Only Murders in the Building feels like the kind of television show driven by that familiar, dangerous, intoxicating moment, where someone says, “Wouldn’t it be fun if …?” And then instead of the idea getting shut down because it’s too hard, or too strange, or clearly doesn’t make sense, everyone involved just … runs with it.
Wouldn’t it be fun to do a TV show send-up of true-crime podcasts? Wouldn’t it be fun to write a role for Martin Short where he gets to play to all of his biggest, silliest impulses but also gets to show his rarer poignant side? Hey, wouldn’t it be fun to do it classic whodunit style, with everything centered on a big, stodgy Upper East Side apartment building? (You could get a bunch of Broadway actors to show up as small characters; wouldn’t that be fun?) What if it juggled different narrators for each episode? What if there were a bassoonist played by Amy Ryan, and what if, for some reason, Sting showed up! What if you, Steve Martin, the creator of this show, also starred in it? What if you also get Selena Gomez to star in it! Does that make sense? Is that going to work? Unclear, but wouldn’t it be fun to try?
If you were to lay it out point by point and try to pin it all to a big wall, or stretch it out and plumb its anatomy for how it all fits together, you’d quickly discover that very little about Only Murders makes much sense. It’s true for the show’s internal mechanics — the mystery and the parodic podcast telling of it are full of absurdities and improbabilities and outright shrugs — and it’s also true for the meta-level concept of the show. Gomez is an odd fit as Mabel, a mysterious resident of the show’s titular building, but there’s pleasure in watching her clash against the show’s broader style; she’s destabilizing as one part of a triad where Steve Martin and Martin Short are the other two members. But eight episodes into the ten-episode season (the number of screeners sent to critics), I still hadn’t adjusted to the rhythmic differences between her performance and that of her co-stars. Only Murders tries to write its way through that problem: It’s generational! They come from different worlds! But the show never figures out how to integrate the stylistic glossiness and emotional bluntness of the Mabel sections with the rest of the series, which is all comic lightness and sharp, quiet moments of sadness.
In some ways, for some episodes and scenes, it just doesn’t work. And yet the spirit that seems to be animating everything in the series — don’t you think it’d be fun to try, though? — pulses through it all anyhow, as though Martin and the show’s other creator John Hoffman are sitting next to you on the sofa, smiling at the mismatched performance styles and enjoying themselves immensely.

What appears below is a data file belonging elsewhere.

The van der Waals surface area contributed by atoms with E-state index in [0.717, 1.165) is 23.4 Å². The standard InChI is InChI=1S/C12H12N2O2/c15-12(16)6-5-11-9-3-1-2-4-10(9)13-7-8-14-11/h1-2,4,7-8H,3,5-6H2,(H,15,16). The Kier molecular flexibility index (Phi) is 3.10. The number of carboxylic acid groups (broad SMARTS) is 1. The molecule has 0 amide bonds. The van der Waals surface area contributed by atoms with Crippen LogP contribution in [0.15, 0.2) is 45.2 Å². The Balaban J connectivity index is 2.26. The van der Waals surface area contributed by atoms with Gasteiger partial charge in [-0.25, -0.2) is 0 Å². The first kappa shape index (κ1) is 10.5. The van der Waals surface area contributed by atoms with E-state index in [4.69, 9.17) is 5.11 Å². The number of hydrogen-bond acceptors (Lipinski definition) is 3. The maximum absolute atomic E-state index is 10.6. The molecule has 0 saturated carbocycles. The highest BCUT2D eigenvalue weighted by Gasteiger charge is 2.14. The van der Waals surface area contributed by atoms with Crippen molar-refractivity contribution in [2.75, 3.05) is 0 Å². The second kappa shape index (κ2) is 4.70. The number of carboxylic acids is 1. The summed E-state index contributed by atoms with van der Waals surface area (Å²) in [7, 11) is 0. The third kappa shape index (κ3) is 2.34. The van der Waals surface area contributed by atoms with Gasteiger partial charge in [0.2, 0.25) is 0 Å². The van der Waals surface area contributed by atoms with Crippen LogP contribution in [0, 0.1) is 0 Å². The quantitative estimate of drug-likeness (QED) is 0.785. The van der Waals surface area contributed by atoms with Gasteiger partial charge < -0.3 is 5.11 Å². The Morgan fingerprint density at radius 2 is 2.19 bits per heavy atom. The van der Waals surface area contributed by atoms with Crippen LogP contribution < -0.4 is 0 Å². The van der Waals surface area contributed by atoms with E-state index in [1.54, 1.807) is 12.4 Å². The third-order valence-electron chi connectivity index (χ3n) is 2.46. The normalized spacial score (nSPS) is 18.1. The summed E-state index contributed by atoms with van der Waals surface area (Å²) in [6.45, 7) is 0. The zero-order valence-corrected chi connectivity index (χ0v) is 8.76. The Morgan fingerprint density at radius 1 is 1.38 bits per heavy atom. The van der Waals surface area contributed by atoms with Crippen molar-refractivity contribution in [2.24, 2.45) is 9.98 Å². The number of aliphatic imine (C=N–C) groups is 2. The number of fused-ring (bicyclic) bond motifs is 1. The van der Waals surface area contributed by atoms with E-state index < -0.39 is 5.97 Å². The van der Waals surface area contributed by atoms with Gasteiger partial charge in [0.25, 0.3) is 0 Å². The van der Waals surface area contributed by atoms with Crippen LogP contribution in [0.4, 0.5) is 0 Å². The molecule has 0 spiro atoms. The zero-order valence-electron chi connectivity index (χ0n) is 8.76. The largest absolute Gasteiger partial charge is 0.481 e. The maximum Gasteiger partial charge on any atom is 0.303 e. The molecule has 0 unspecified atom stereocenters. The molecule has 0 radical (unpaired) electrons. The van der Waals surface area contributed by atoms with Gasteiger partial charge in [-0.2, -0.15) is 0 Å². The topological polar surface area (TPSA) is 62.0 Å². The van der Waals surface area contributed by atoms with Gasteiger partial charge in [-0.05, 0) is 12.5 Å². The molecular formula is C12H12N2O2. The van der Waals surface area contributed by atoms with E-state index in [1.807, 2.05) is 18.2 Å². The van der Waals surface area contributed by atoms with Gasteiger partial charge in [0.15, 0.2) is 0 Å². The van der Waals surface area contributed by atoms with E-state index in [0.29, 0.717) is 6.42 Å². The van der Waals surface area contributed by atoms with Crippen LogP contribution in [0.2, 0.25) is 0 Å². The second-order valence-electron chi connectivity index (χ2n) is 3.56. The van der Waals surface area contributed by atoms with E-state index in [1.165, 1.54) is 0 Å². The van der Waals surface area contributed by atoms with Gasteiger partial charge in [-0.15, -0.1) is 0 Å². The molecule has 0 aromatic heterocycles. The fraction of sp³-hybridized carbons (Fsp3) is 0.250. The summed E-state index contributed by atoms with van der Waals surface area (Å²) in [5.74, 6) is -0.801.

It doesn’t hurt that there’s a rollicking quality to the whole thing, a playful energy that seeps into everything from the set designs to the casting to the chemistry between longtime creative partners Martin and Short. Martin’s character Charles is an actor who once starred in Brazzos, a crime procedural where he played a daring, jaded detective (named Brazzos, of course). There’s so much delight in all the goofy Brazzos stuff: the old re-created clips from this fictional show, Brazzos’s terrible tagline, Charles’s half-resigned, half-proud expression whenever someone recognizes him. Short’s character Oliver, a theater producer who hasn’t had a successful show in years, is a magnet for silly-sad Broadway in-jokes. Every ounce of it is “wouldn’t it be fun if …?,” followed by a string of ever-heightening descriptions of failed Broadway productions, all of it magnified by Nathan Lane, who plays another resident of the building who often funds Oliver’s productions.
It’d be pretty easy to fall into a trap of plausibility, to get caught on the impossible logistics of these three people actually producing a podcast under these conditions, or stuck on working out the unlikely events of the crime itself. That sort of thinking, applied to a show like this, is a route to frustration. Only Murders wants its viewers to really feel for its characters, but to treat all their surrounding true-crime paraphernalia like an elaborate, almost clownish Pink Panther–style setpiece. From that perspective, Only Murders absolutely achieves its goals, and the pleasure its creators seem to take in making it translates effectively into the experience of watching it. Effectively, but not effortlessly — you can still sense the moments where Only Murders works better in concept than in execution, the places it leaps and then lands with a bit of a wobble. But its flaws do not make it any less charming. For a show that seems born out of the spirit of “wouldn’t it be fun?”, the answer is clearly “yes.”